In quite the twist, today it's the Dow Jones Industrial Average and the S&P 500 making positive gains while the NASDAQ has been weighed down by highly volatile biotech names. Following Janet Yellen's quarterly press conferences last week, several Fed officials will deliver speeches over the course of this week and could easily lead the market to higher volatility. This morning, Federal Reserve Vice-Chair Stanley Fischer stated at a speech in New York that an interest rate hike is likely warranted before the end of the year, and also sees benefits of global appreciation being offset by the strengthening US dollar. Also today, the German chancellor and Greek prime minister are meeting for more debt talks, while tomorrow, consumer price index (NYSEARCA:CPI) figures will be released for both the US and the UK.
Domestic economic data was light during today's session; however the two noteworthy releases give more mixed messages. Firstly, the Chicago Fed National Activity Index (NYSE:NAI) clearly points to the economy starting off 2015 incredibly slow at a reading of -0.11 in February versus a revised -0.10 reading in January. This puts the 3-month average in negative territory at -0.08 for February versus 0.26 in January. The weakest component of the index was personal consumption & housing at -0.17, while the component for production-related indicators was at -0.07. Ultimately, these readings offer some tangible evidence that both housing and manufacturing are responsible for the pulldown of economic growth so far. Most importantly, there is a glimmer of hope in the form of employment, which continues to be the bright spot of the economy at a reading of +0.11. The chart below shows the performance of the NAI since the peak of the recession.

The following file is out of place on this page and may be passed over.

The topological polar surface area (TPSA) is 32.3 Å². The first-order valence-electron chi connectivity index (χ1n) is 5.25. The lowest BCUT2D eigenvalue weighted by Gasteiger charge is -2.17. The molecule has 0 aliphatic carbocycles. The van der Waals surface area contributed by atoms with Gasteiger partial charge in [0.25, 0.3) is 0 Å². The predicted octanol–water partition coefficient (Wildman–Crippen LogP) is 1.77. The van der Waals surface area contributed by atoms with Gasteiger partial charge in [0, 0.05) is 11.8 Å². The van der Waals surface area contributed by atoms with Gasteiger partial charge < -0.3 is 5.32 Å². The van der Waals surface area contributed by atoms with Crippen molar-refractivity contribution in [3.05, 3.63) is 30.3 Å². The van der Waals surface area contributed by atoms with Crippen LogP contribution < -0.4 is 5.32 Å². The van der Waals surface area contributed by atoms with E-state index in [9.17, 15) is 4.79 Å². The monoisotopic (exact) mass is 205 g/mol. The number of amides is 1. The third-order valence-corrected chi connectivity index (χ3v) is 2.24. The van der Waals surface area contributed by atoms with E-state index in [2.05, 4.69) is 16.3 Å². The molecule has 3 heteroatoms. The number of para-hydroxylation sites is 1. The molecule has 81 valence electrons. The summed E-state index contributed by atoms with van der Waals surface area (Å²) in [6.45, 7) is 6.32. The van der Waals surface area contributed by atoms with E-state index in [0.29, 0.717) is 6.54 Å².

Next, it appears that there's some hope to be found in the housing market going into the spring selling season. In February, existing home sales bounced by 1.2% month-over-month to an annual pace of 4.88 million, which was above the 4.82 million pace from January, but still remains relatively weak. In fact, 2015 opened with the two weakest months for existing home sales since April 2014. However the year-over-year rate is showing some strength at +4.7% in February for the strongest reading since October 2013. The data is divided between single-family and condos with the single-family component ahead, which is encouraging to us. Existing single-family home sales were up 1.4% in February for a 4.10 million annual pace and a year-over-year gain of 5.9%. Sales in the South (the largest region) surged in the month, while the West and Midwest remained unchanged and the Northeast dropped substantially over the same period last year. Existing homes that are available for sale on the market remain on the scarce side, with only a 4.6-month supply which was unchanged from January's reading. In February 2014, the number of homes on the market was a supply of 4.9 months. Prices also firmed during the month, increasing by 2.5% to a median price of $202,600 and up a strong 7.5% over last year. Ultimately, the housing market remains soft, but there are some signs of life in single-family sales which is very encouraging. The data for new home sales will be released tomorrow, and these have been known to be soft so far in 2015, too.